Stress! It gets us all. Life in the 21st Century is so fast paced, so ever changing, so dynamic, and it’s full of all sorts of circumstances, situations, and physical and emotional reponses that play a huge part in our daily lives. The biggest challenge is how we cope with it all.

Just look at our careers and how they influence our emotions, our mood, our time, and our stress levels. Night shift, day shift, afternoon shift, international travel, travelling to work in traffic, and that’s just the start. Income, finance, making ends meet, the global financial crisis, mortgage payments, finding time to get to the gym, eating fast food, piling on the weight, tired, stressed, always behind the eight ball. Do you feel like your life is out of control?

Well, you are not alone. A ridiculously high percentage of the population in this day and age suffers from stress, which can lead to health problems, depression, and weight gain.

This is such a big subject, that I’m going to break it down over a few weeks and discuss it in more detail.

Stress can indeed inhibit weight loss, and it can actually cause weight gain too. Do you wonder why, after spending countless hours at the gym, and after eating all the good things you should be eating, you are still not losing weight as quickly as you would like to? This could be related to stress.

Let’s look at a couple of key reasons why stress affects our weight:

Stress can, in a nutshell, cause a rise in cortisol (a hormone) levels and keep them elevated. Chronically elevated cortisol levels can have a negative effect on weight, immune function, and chronic disease risk. Now, we need cortisiol in our bodies for many reasons…

Cortisol (along with its partner epinephrine) is best known for its involvement in the “fight-or-flight” response; a temporary increase in energy production at the expense of processes that are not required for immediate survival. The resulting biochemical and hormonal imbalances typically resolve due to a hormonally driven negative feedback loop. The following is a typical example of how the stress response is intended to operate as a survival mechanism:

Under stressful conditions, cortisol provides the body with glucose by tapping into protein stores in the liver. This energy can help an individual fight or flee an aggressor. However, in the long term, high levels of cortisol cause the body to consistently produce glucose, leading to increased blood sugar levels.

Theoretically, this mechanism can increase the risk of type-2 diabetes, although the causative factor is unknown. Since the principal function of cortisol is to thwart the effect of insulin—essentially rendering cells insulin resistant—the body remains in a general insulin-resistant state when cortisol levels are chronically elevated. Over time, the pancreas struggles to keep up with the high demand for insulin, glucose levels in the blood remain high, the cells cannot get the sugar they need, and the cycle continues.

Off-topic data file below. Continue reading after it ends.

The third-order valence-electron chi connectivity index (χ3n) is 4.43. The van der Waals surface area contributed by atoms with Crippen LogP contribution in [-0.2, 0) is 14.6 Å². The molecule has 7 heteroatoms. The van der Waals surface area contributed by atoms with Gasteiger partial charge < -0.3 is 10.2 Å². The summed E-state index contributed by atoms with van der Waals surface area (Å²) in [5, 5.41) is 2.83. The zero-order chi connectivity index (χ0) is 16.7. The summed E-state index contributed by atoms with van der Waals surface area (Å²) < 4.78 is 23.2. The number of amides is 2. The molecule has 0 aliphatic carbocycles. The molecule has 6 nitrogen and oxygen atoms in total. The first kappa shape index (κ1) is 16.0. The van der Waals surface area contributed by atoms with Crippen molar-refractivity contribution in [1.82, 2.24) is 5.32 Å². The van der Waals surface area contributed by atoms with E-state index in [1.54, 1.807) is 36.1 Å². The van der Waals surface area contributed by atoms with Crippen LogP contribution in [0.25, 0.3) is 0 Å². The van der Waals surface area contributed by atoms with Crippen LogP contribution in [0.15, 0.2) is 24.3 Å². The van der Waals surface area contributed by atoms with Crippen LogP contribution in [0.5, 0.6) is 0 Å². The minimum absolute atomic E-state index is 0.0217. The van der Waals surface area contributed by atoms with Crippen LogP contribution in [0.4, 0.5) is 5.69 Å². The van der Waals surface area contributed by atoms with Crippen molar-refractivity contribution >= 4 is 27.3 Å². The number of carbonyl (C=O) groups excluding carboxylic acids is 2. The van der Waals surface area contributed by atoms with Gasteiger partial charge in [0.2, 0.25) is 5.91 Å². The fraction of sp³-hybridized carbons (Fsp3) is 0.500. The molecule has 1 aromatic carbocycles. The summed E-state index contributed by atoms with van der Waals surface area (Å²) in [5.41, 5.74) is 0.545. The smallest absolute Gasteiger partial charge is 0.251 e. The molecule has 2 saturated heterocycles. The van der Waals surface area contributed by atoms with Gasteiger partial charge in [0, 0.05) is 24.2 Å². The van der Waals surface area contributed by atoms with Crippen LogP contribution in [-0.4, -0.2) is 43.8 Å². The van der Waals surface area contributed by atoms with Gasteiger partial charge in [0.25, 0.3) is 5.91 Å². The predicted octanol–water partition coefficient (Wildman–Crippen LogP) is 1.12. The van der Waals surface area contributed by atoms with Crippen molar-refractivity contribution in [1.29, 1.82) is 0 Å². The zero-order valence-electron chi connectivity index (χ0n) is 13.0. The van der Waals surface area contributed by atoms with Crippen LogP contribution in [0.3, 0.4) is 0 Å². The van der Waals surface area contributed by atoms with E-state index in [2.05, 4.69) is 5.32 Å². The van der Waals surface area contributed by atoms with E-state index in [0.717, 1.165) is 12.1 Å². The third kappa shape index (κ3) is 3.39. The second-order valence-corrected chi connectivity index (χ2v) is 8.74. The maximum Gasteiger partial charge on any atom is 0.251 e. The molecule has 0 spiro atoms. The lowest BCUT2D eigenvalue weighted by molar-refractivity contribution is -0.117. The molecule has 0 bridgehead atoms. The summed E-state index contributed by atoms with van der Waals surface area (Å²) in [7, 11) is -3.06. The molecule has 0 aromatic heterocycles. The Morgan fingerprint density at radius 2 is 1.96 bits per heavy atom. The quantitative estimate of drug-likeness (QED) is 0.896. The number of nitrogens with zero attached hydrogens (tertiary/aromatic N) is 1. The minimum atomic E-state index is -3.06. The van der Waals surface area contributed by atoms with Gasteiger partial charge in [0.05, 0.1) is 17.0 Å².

Repeated elevation of cortisol levels can lead to weight gain in two ways:

One way is via visceral fat storage. Cortisol can mobilize triglycerides from storage and relocate them.

A second way in which cortisol may be involved in weight gain goes back to the blood sugar-insulin problem. Consistently high blood glucose levels, along with insulin suppression, lead to cells being starved of glucose. Those cells are crying out for energy, and one of the ways they deal with that is by sending hunger signals to the brain. This can lead to overeating and, of course, unused glucose is eventually stored as body fat.

Another connection is cortisol’s tendency to cause cravings for high-calorie foods.

So, not enough sleep, poor diet, lack of (or no) exercise, poor muscle tone, highly stressful jobs and life situations, can all have a negative effect on our health and on our weight. We can’t change everything about our lives, but there are some things that we can indeed change and have some control over.

1. Get regular exercise, including weight training and some form of cardio.

2. Eat a well balanced diet full of good quality protein, good fats, and plenty of fresh fruit and vegetables.

3. Follow a training and nutritional plan so that you are not left floundering. Get yourself organised!

4. Get plenty of rest; at least 7 hours sleep per night.

5. Try some yoga, thai chi, or some sort of relaxation technique, maybe even a walk along the beach. It’s important to have some “you time” away from  everyday pressures.

6. Plan a holiday or break. We all need something to look forward to.

7. Laugh! Enjoy life, spend time with family, friends and loved ones. Make time for it, it really is important!

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